Chevy HHR Fuse Box Removal
Well, my 2006 Chevy HHR was acting strange so I decided to remove the fuse box. I only did this after searching for answers as to why the gauges would suddenly, at random times, decide to bounce from low to high readings. Error lights would light up from various systems such as the power steering, and theft control. The transmission would go into what I believe was some sort of limp mode as well. In addition, the key could be turned off and then the car restarted as if nothing had ever happened. However, when the day came that this “possum” of a car decided to give my wife an intermittent start condition, I decided to do something.
In trying to duplicate the same problem that my wife experienced, I decided to giggle the wires going to the modules under the hood. I was then able to start the car. I suspected the module connections, but upon closer inspection of the cable connections I decided to check the fuse box. After all, so many different systems were intermittent that even the body control module, and ignition switch could be suspect, and they were inside the cab, not under the hood. Therefore, I set my sights on all the fuses and relays.
I first began by removing the cover over the two control modules (system, transmission) then the battery box cover. I noticed four bolts and loosened them. In doing so, I found one was loose, and another was not tightened down at all. Perhaps this was the cause of all my headaches. In loosening the bolts I found that I was unable to remove them completely. They are designed to stay with the box.
Having made sure the bolts were completely loose, I then pried back some five plastic hold-down clips located on the sides. These clips held the top of the box to the bottom and enabled me to loosen the box top enough to realize that the two battery positive cables (one for jump starting) needed to be removed as well. Once the battery cables were removed I was able to lift the top of the battery box off and away from the engine. I took this part inside and cleaned its terminals with rubbing alcohol and then applied dielectric grease sparingly to the terminals.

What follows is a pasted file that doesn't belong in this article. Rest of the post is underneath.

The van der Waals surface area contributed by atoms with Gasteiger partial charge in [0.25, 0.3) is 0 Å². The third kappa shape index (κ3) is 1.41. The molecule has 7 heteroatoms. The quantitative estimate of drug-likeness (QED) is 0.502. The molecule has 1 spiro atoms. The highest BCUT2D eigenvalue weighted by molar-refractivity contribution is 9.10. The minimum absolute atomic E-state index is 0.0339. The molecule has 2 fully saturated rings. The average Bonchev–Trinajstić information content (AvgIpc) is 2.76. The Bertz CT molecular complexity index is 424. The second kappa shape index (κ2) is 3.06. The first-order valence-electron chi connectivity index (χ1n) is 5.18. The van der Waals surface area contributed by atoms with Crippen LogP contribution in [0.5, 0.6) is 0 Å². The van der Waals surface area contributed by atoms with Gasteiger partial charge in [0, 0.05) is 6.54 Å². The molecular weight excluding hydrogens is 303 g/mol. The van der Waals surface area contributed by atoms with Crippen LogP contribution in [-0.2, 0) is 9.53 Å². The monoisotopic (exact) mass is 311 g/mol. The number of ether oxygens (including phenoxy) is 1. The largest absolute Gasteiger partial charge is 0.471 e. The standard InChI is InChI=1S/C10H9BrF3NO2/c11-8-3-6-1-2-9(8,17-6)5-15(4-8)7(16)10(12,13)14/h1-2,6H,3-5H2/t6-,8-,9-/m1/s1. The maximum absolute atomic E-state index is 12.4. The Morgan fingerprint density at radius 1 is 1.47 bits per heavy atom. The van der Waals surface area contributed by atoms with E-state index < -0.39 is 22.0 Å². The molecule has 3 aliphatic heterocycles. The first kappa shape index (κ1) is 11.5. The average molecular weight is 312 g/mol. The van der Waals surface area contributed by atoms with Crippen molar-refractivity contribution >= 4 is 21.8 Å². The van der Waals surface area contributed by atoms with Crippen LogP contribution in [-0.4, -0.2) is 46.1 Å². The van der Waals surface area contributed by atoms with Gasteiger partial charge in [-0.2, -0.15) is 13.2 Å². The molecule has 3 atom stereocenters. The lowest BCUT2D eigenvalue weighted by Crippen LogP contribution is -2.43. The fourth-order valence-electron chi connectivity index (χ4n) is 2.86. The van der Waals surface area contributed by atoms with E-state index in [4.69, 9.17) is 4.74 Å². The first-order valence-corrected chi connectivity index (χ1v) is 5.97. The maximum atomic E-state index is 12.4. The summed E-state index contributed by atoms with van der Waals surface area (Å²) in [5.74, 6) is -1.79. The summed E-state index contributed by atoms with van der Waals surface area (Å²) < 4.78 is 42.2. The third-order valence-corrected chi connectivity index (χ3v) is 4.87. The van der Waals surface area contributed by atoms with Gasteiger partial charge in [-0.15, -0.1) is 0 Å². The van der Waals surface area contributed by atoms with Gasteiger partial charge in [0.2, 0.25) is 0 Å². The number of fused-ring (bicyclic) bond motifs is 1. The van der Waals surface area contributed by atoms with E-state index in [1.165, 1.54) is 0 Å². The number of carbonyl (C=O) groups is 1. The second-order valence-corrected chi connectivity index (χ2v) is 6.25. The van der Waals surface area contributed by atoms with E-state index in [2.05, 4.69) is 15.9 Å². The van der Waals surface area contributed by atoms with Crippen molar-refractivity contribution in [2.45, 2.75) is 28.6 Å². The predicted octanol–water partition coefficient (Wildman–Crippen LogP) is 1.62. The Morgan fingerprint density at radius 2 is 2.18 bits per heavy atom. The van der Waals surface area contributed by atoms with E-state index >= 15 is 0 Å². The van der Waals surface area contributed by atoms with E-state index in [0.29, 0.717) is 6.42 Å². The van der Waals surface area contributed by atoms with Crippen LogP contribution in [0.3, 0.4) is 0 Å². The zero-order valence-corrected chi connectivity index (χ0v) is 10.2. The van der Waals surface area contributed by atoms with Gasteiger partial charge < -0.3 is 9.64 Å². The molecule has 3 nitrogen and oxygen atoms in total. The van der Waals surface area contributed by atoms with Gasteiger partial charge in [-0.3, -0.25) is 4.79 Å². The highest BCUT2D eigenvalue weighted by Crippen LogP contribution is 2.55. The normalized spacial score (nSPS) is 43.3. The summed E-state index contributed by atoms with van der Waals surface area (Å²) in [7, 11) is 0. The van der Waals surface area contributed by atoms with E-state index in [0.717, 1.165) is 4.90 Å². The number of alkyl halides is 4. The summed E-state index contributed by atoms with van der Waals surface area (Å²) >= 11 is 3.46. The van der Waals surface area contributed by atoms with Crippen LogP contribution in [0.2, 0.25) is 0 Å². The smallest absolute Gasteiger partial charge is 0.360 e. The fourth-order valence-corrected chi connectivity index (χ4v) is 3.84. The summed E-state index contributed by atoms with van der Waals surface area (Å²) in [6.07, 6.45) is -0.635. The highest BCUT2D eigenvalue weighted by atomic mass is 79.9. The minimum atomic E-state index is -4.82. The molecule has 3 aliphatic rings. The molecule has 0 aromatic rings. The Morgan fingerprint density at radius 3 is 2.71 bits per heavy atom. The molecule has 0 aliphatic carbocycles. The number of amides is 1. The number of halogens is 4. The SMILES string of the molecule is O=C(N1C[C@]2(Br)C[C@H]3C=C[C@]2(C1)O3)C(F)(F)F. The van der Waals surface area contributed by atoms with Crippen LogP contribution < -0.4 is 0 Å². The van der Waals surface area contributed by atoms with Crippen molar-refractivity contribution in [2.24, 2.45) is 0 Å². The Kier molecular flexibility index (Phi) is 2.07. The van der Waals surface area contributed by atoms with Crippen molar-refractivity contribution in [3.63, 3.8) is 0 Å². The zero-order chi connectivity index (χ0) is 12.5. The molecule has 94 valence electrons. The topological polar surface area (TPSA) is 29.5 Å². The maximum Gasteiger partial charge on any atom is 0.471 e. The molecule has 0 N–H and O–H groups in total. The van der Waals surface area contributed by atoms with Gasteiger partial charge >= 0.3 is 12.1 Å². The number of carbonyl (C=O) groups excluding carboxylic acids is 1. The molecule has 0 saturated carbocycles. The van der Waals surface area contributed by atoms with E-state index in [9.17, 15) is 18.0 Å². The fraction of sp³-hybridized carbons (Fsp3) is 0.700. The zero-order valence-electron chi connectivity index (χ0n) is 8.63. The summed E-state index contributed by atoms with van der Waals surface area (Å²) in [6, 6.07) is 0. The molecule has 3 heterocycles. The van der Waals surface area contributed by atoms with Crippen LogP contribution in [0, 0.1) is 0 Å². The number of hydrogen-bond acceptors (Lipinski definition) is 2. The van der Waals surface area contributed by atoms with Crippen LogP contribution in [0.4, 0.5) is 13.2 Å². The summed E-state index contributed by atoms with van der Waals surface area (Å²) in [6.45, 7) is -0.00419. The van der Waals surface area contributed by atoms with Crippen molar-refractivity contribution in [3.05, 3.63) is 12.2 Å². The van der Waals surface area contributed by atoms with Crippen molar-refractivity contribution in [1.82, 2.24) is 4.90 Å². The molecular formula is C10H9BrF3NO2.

I replaced the newly lubricated top cover over the bottom half of the box and pushed it down until I was certain that it was firmly in its proper place. It surprised me to the ease of which it pushed down as compared to the effort involved in its removal. I suppose the dielectric grease made it slide in much better. Now it was time to tighten the bolts.
The four hold down bolts made a popping noise as they were being tightened. I tightened them in an alternating pattern starting with the center one. In tightening, I would reach a point where the bolt would just begin to get tight and then a “pop” sound would occur and the bolt would be less tight. This would happen I believe at least twice to each bolt before it would become totally tight. Once I was confident that all bolts were good and tight, I re-attached the battery cables to the box and made sure all the relays and fuses were pushed in tight.
Finally I attached the battery cable to the battery by the spare tire and started the engine. “Possum” as I now call it, started right up with no lights showing except the gate ajar and door ajar which was normal as they were open. I shut the engine off, put the covers on the battery box and modules, and called it a day. I have had no more issues of intermittent lights for 329 miles now. Mileage is 62,766 as of October 5, 2013. Good Luck on your repairs!
Watch the YouTube Video of this repair!